- Motorhomes are more expensive than travel trailers. New motorhomes can start at less than $50,000.
- A motorhome can tow a car, motorcycle or boat.
- If you’re camping in a motorhome and the weather is bad, you don’t have to go outside to access the living space.
- If a motorhome has to be repaired, you may have to find other accomodations.
- Motorhomes are more expensive to maintain than travel trailers.
- Some people prefer driving a motorhome over towing a trailer.
Many people looking for a travel trailer or fifth wheel are unsure of how much weight their vehicle can tow. Before they can select the best trailer or fifth wheel for their family, they should know the year and make of their vehicle. From year to year, some vehicles’ towing capacities change. The Trailer Life Magazine towing guide features a chart listing vehicles and the amount of weight they can tow. It also explains how to hitch up and tow a trailer.
When you click on the link above, you will find a 2011 towing guide. If your vehicle is older, check the towing guide for the appropriate year. You can find one in Trailer Life Magazine or your local RV dealership.
When you know how much weight you can tow with your vehicle, it’s easier to choose your perfect new travel trailer or fifth wheel or pre-owned model. Keep in mind that longer trailers require tow vehicles with longer wheel bases. It’s important to invest in a good weight distribution hitch and proper sway control. If you choose a fifth wheel, a bed saver is a good investment as it protects the bed of your pickup truck in the unlikely event that the fifth wheel gets loose.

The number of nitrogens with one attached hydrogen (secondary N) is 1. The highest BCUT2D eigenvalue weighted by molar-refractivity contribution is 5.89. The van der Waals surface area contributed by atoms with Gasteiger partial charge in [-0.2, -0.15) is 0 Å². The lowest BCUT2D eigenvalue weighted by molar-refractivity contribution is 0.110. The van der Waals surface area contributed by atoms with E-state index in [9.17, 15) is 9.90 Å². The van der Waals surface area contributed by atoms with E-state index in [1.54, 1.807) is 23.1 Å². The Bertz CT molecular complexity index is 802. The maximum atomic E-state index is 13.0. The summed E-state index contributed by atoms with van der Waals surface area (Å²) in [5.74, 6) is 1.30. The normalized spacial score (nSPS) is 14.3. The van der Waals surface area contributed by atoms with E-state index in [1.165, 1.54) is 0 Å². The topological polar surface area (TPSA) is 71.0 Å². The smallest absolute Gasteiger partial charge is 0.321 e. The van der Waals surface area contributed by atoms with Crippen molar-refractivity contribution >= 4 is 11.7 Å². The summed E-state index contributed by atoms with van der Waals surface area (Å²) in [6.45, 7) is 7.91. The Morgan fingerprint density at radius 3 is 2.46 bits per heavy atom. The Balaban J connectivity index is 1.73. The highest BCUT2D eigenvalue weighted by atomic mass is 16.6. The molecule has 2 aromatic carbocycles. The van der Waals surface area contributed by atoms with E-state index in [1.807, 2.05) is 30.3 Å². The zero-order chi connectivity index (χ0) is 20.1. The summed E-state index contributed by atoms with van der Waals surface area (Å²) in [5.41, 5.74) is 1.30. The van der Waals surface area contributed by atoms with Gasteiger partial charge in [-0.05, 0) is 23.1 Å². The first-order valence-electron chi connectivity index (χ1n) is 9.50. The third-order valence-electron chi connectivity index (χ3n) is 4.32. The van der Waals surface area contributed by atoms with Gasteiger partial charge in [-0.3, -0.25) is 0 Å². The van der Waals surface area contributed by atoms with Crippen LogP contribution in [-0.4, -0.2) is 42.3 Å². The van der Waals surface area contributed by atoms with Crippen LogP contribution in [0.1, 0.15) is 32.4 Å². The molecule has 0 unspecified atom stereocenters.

With so many choices available in travel trailers and fifth wheels, including toy haulers, it’s best to rely on a knowledgeable RV dealer to advise you on your best options.
With the many choices available in RVs, it can be hard to know which type and size is right for you. Motorhome, travel trailer or 5th wheel? Large or small? Class A or class C motorhome? Gas or diesel? Here are some things to consider…..
Think about how you’re going to use the RV. Short trips? Weekends? Longer trips? Months at a time? Are you nervous about towing? What is a comfortable payment range? How many people do you need to sleep? How much storage do you need? Will you be going to campgrounds with full hookups or camping in remote areas where you’ll need a generator?
People often underestimate what size RV will be right for them. They buy small and then, after using the RV, wish they had bought something larger. Before buying an RV, spend some time in it. Sit in it and imagine yourselves stuck in it for a couple of days due to bad weather.
Travel trailer or motorhome? You can buy a nice new travel trailer for between $14,000 and $28,000. An entry level small new motorhome starts at about $55,000.